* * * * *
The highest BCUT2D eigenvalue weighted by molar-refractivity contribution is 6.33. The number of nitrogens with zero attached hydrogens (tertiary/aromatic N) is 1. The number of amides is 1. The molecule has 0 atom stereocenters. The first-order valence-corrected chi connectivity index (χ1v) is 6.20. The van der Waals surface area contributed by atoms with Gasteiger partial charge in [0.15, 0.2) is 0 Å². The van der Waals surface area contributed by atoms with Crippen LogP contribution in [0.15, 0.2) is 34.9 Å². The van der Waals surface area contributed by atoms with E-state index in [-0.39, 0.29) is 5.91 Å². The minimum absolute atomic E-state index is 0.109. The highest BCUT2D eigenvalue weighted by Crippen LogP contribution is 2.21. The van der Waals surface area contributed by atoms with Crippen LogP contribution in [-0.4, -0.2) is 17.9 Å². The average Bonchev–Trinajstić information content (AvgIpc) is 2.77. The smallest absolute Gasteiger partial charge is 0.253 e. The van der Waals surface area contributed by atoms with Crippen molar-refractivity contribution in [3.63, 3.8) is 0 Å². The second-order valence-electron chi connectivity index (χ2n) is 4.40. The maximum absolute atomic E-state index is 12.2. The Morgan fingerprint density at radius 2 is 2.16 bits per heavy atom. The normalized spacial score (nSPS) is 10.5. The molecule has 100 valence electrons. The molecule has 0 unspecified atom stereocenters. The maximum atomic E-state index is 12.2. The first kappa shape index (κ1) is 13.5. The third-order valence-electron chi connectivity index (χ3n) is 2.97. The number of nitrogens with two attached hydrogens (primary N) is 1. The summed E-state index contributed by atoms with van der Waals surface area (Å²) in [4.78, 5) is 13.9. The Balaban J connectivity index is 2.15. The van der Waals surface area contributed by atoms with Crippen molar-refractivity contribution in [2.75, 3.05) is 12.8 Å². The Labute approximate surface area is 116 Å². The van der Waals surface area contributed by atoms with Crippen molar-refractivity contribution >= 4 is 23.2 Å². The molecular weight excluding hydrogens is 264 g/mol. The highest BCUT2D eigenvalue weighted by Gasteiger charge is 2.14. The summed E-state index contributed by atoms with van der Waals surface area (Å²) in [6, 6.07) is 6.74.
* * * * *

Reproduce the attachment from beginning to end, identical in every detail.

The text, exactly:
The highest BCUT2D eigenvalue weighted by molar-refractivity contribution is 6.33. The number of nitrogens with zero attached hydrogens (tertiary/aromatic N) is 1. The number of amides is 1. The molecule has 0 atom stereocenters. The first-order valence-corrected chi connectivity index (χ1v) is 6.20. The van der Waals surface area contributed by atoms with Gasteiger partial charge in [0.15, 0.2) is 0 Å². The van der Waals surface area contributed by atoms with Crippen LogP contribution in [0.15, 0.2) is 34.9 Å². The van der Waals surface area contributed by atoms with E-state index in [-0.39, 0.29) is 5.91 Å². The minimum absolute atomic E-state index is 0.109. The highest BCUT2D eigenvalue weighted by Crippen LogP contribution is 2.21. The van der Waals surface area contributed by atoms with Crippen LogP contribution in [-0.4, -0.2) is 17.9 Å². The average Bonchev–Trinajstić information content (AvgIpc) is 2.77. The smallest absolute Gasteiger partial charge is 0.253 e. The van der Waals surface area contributed by atoms with Crippen molar-refractivity contribution in [3.63, 3.8) is 0 Å². The second-order valence-electron chi connectivity index (χ2n) is 4.40. The maximum absolute atomic E-state index is 12.2. The Morgan fingerprint density at radius 2 is 2.16 bits per heavy atom. The normalized spacial score (nSPS) is 10.5. The molecule has 100 valence electrons. The molecule has 0 unspecified atom stereocenters. The maximum atomic E-state index is 12.2. The first kappa shape index (κ1) is 13.5. The third-order valence-electron chi connectivity index (χ3n) is 2.97. The number of nitrogens with two attached hydrogens (primary N) is 1. The summed E-state index contributed by atoms with van der Waals surface area (Å²) in [4.78, 5) is 13.9. The Balaban J connectivity index is 2.15. The van der Waals surface area contributed by atoms with Crippen molar-refractivity contribution in [2.75, 3.05) is 12.8 Å². The Labute approximate surface area is 116 Å². The van der Waals surface area contributed by atoms with Crippen molar-refractivity contribution >= 4 is 23.2 Å². The molecular weight excluding hydrogens is 264 g/mol. The highest BCUT2D eigenvalue weighted by Gasteiger charge is 2.14. The summed E-state index contributed by atoms with van der Waals surface area (Å²) in [6, 6.07) is 6.74.